The Aerodynamics of Vortex Ring State and the Vuichard Recovery Technique

Vortex Ring State (VRS) is one of the most hazardous conditions a helicopter pilot can be in. While it’s part of all the helicopter pilot training syllabuses in the world, it is still present in (fatal) accident reports and discussed widely in the helicopter industry. Lots of pilots have requested for it to be covered on Pilots Who Ask Why, so let’s get into it!

One development that has actually started a lot earlier than commonly appreciated within the industry, is called the Vuichard Recovery Technique (VRT), which could prove a better way of recovering from VRS than the conventional technique taught to most students – even today.

It’s still very new though and regulators are still figuring out whether or not it should be implemented worldwide or not. There are still unknowns that will need to get addressed, but in the meantime, let’s talk about what it is all about!

The conditions, symptoms, and recovery techniques might be very obvious to some, but the nitty gritty details of Vortex Ring State are often overlooked or poorly understood.

The aim of this article is to fix that once and for all, in the hope that it will contribute to the industry wide move to raise awareness for this dangerous state and increase the acceptance and understanding of the newly proposed technique, currently being embraced by some regulators across the globe.

We will go about this here by asking 6 important questions:

  • What are the aerodynamic principles we need to understand first?
  • How exactly does Vortex Ring State work from an aerodynamics perspective?
  • What are the considerations for pilots?
  • What does a conventional VRS recovery look like?
  • What does the Vuichard Recovery Technique have to offer compared to the conventional recovery technique, and what are its benefits?
  • Has this new technique actually been adopted by the industry and its regulators so far?

By answering these questions we can build a crystal clear picture of what VRS is exactly, how it works, and what to do about it! You ready?

WHAT ARE THE AERODYNAMIC PRINCIPLES WE NEED TO UNDERSTAND FIRST?

One thing that needs to be discussed beforehand in order to understand VRS properly is wash-out. Wash-out is the design principle featuring a reducing blade pitch angle as you move towards the tip of the blade, with the aim of equalising the amount of produced lift along a blade. To fully understand this, let’s have a quick look at the lift equation:

Where:

  • CL is the Lift Coefficient (determined by the shape of the blade and the angle of attack)
  • ρ is the air density
  • V is the true airspeed of the blade
  • S is the surface of the blade

The way wash-out works is by changing Cl. To zoom in further on CL, have a look at the graph below to see how CL increases as α (angle of attack) increases, until the blade stalls and loses all lift producing capabilities.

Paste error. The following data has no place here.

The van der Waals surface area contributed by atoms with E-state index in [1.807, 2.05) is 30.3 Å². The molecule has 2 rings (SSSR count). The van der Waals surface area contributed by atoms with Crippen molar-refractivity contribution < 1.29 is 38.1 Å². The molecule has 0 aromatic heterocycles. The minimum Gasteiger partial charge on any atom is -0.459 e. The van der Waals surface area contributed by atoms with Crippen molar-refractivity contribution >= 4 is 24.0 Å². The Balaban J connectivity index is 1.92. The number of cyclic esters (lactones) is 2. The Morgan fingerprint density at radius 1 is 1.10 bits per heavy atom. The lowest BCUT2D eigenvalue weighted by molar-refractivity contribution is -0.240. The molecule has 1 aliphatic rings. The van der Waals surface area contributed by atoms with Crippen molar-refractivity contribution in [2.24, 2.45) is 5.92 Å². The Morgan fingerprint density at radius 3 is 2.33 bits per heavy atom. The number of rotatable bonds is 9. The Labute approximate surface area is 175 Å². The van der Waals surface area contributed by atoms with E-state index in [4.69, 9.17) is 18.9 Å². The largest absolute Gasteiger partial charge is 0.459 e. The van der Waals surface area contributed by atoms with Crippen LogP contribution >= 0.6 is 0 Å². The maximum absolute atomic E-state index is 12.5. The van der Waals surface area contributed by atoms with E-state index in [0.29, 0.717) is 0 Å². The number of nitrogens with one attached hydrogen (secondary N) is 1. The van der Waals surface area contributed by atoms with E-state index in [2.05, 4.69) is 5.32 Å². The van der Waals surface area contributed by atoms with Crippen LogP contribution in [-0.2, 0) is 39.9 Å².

Based on this, we can derive that if the angle of attack reduces, lift reduces, and vice versa. We can now move on to what the vector diagram looks like for the tip and root of a particular blade during normal flight vs in VRS.

Relative (air)flow is made up of Induced Flow (flow going downwards through the disc) and Rotational Flow (airflow hitting the blade due to the blade’s rotational velocity). The angle of attack is the angle between the chord (purple line in the picture below) and the relative flow:

The angle at which the relative flow acts in is roughly the same at the tip and root, as both rotational flow and induced flow increase almost evenly as you get closer towards the tip. This is obviously a simplification, but we’ll use this model going forwards. So what is the main difference?

At the root, due to wash-out, the blade will now be angled up more (a higher pitch angle), and will therefore have a higher angle of attack.

At the tip however, the pitch angle is smaller, and will therefore have a smaller angle of attack:

Washout reduces angle of attack at the tips (and therefore Cl) to make up for the higher airspeed of the blade around the tip. The result is a more equal lift distribution along a blade and therefore across the disc. Otherwise the tis would produce a lot more lift due to their higher velocity (as we saw in the lift equation).

Keep these basic principles in mind for now, we will refer back to these in a few minutes as they are relevant for VRS.

WHAT DO THE VRS AERODYNAMICS LOOK LIKE?

To zoom in to what is actually going on during VRS, let’s first look at a rotor disc from the side that is in the hover:

As you can see, the induced flow is slightly higher around the tip areas due to the higher true airspeed (TAS) (as well as the naturally occurring vortices). This is all normal, and nothing to worry about. The root and tip vector diagrams still look like what we have discussed earlier:

But now let’s introduce a fairly big RoD at low speed and observe what will happen if we enter VRS:

The RoD is obviously the same across the disc, which means that it will be larger compared to the induced flow at the root (which was smaller, remember?). Meanwhile at the tips, the induced flow is sucked back into the disc and goes all the way around the edge of the disc, making the induced flow even larger than it already was! Neither the rooto or the tip of the blades are now actually contributing to keeping our helicopter in the air: We are now in VRS.